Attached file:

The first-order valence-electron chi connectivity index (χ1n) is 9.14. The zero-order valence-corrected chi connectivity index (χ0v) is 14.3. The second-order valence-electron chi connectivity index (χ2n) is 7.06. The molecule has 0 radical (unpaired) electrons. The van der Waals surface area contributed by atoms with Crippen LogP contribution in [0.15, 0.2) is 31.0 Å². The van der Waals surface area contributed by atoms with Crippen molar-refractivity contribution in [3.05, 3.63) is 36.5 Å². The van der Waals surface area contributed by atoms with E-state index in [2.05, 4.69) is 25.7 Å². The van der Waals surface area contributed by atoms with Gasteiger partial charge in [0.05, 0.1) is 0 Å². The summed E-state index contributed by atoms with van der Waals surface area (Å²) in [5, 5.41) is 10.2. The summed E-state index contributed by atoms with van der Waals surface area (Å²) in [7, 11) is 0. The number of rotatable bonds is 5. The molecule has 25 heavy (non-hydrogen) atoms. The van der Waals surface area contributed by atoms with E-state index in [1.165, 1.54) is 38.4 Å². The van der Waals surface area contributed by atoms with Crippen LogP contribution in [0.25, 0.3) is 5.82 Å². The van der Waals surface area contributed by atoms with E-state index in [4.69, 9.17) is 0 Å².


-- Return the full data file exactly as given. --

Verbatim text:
The first-order valence-electron chi connectivity index (χ1n) is 9.14. The zero-order valence-corrected chi connectivity index (χ0v) is 14.3. The second-order valence-electron chi connectivity index (χ2n) is 7.06. The molecule has 0 radical (unpaired) electrons. The van der Waals surface area contributed by atoms with Crippen LogP contribution in [0.15, 0.2) is 31.0 Å². The van der Waals surface area contributed by atoms with Crippen molar-refractivity contribution in [3.05, 3.63) is 36.5 Å². The van der Waals surface area contributed by atoms with E-state index in [2.05, 4.69) is 25.7 Å². The van der Waals surface area contributed by atoms with Gasteiger partial charge in [0.05, 0.1) is 0 Å². The summed E-state index contributed by atoms with van der Waals surface area (Å²) in [5, 5.41) is 10.2. The summed E-state index contributed by atoms with van der Waals surface area (Å²) in [7, 11) is 0. The number of rotatable bonds is 5. The molecule has 25 heavy (non-hydrogen) atoms. The van der Waals surface area contributed by atoms with E-state index in [1.165, 1.54) is 38.4 Å². The van der Waals surface area contributed by atoms with Crippen LogP contribution in [0.25, 0.3) is 5.82 Å². The van der Waals surface area contributed by atoms with E-state index in [4.69, 9.17) is 0 Å².